CPS 'accounting adjustment' will increase funding to schools slightly; watchdog warns it's 'financially irresponsible'

Funding to schools will go up by at least $250 per child; schools losing enrollment will see cuts.

April 10, 2014

(WBEZ/Bill Healy)

Despite looming pension payments, and as the district still reels from budget cuts and layoffs, Chicago Public Schools says it has found a way to slightly increase the amount schools get for each student next year.

The move was immediately criticized as “financially irresponsible” and an “accounting gimmick” by the Civic Federation, a financial watchdog. And parents, while happy schools will get more money, say the increase is not enough to make up for cuts that reached into the millions of dollars at some schools this year. 

The district says it’s making an "accounting adjustment." It plans to give itself a 14-month window to take in revenue next fiscal year, so state and county tax payments that come in during August will still be counted as if they came in before July 1, allowing the district to balance the books and avoid what it says would be “draconian cuts.” It’s at least the third consecutive year CPS has used a one-time fix to come up with a balanced budget.

School officials say the change allows the school district to give schools about $250 dollars more per child. That adds up to around $135,000 dollars at an elementary school of 500 students.

The increase comes in the same fiscal year as Chicago’s mayoral race.

School officials acknowledged the accounting shift does nothing to fix what everyone agrees is a structural deficit, with CPS taking in far less revenue than it spends. The situation has become more acute recently as pension contributions have ballooned, forcing layoffs and deep classroom cuts.

“We’re going to do what we need to do to keep … our kids going,” said board president David Vitale, who spoke to WBEZ and Catalyst Wednesday on a conference call. Chicago Tribune and Sun-Times education reporters were briefed on a separate call, earlier.

“What we’ve done is essentially pull additional revenue in from a future year to continue roughly at the level that we’ve been at,” said Vitale. “The structural deficit has not gone away with this effort. So we absolutely need pension relief to address the structural deficit.”

Laurence Msall, president of the Civic Federation, called the budget move “expensive,” “financially irresponsible,” and an “accounting gimmick.” 

“This is a short-term answer to a complicated long-term problem,” said Msall. “And it doesn’t make the problem smaller and it doesn’t make the problem go away, it just exacerbates the 2016 budget.”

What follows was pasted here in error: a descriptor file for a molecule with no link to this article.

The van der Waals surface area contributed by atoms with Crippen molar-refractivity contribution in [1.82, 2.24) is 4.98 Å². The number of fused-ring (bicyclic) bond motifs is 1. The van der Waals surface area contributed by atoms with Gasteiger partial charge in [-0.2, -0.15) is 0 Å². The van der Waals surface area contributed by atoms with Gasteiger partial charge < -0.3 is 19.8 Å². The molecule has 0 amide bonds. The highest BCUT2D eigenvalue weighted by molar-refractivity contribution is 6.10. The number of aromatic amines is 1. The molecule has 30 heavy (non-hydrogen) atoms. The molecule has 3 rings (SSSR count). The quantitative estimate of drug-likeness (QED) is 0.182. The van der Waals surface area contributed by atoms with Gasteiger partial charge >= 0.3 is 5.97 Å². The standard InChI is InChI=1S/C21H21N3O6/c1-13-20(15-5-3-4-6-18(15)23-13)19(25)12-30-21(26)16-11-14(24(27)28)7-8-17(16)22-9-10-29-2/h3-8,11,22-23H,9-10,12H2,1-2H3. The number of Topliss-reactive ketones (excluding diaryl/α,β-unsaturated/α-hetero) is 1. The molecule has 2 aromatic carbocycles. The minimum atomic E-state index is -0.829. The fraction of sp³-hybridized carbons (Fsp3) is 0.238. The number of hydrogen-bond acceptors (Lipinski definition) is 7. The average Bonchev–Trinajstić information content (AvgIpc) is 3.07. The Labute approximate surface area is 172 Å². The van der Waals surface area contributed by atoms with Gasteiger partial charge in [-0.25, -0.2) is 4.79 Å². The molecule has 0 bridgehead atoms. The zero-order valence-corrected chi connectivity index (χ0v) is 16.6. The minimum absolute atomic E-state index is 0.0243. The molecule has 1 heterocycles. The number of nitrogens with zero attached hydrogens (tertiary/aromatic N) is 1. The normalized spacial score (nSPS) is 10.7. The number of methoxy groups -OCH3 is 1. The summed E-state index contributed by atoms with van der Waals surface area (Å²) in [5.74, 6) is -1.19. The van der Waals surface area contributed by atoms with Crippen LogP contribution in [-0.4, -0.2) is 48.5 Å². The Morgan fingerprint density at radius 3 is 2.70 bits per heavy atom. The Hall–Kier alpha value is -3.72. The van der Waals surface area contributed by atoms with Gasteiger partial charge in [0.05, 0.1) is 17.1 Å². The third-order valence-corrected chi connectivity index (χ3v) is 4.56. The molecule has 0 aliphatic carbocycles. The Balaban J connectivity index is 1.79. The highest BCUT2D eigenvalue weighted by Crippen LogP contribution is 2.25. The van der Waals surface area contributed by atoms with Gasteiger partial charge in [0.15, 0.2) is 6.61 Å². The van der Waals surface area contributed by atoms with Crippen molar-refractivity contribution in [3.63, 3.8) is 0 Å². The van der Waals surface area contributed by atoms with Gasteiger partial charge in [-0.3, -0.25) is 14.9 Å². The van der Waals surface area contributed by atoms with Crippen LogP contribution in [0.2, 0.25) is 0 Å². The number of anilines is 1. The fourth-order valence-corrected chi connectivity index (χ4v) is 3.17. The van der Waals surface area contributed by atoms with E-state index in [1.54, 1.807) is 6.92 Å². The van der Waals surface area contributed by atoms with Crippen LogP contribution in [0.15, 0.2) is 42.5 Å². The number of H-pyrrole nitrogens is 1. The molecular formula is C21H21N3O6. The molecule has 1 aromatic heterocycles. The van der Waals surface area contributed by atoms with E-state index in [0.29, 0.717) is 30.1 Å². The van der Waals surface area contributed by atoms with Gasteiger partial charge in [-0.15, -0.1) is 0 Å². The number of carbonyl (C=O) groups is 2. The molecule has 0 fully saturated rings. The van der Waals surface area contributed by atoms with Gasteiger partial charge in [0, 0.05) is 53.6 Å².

The district plans to spread to all schools a pot of $65 million that last year was used to help certain schools transition to the district’s new per pupil funding system. And it's adding an additional $70 million to that for student-based budgeting.

Schools could still face cuts if they lose enrollment. A dozen new schools have permission to open this fall, which will drain students from existing schools. And enrollment districtwide has been declining. Low enrollments are hitting high schools particularly hard; WBEZ has reported that some are struggling to staff classes. Neighborhood high schools that got transition money to help them through this year could be learning of cuts in the hundreds of thousands of dollars this week.

Wendy Katten, director of the citywide parent group Raise Your Hand, applauded the increase in per pupil funding, but says it will restore less than half of what her son’s school lost. “We’ll be able to purchase a teacher and maybe something else, but it’s not going to restore the cuts.

“I think people will still be pushing for a further increase,” said Katten, who was one of nearly two dozen parents from different schools who appealed to board members this winter to raise the per pupil funding rate. “There are new mandates for PE and art, which are great things. But they require money.”

Katten says she’s also concerned the per pupil increases may barely cover raises for teachers.

School officials say they are setting the following per pupil rates for the 2014-15 school year. The rates apply to both district schools and charters.

Grade level

Per pupil amount for 2014-15

Increase over 2013-14

Kindergarten-3rd grade

$4,697

$267

Grades 4-8

$4,390

$250

High School

$5,444

$310

Linda Lutton is a WBEZ education reporter. Follow her @WBEZeducation.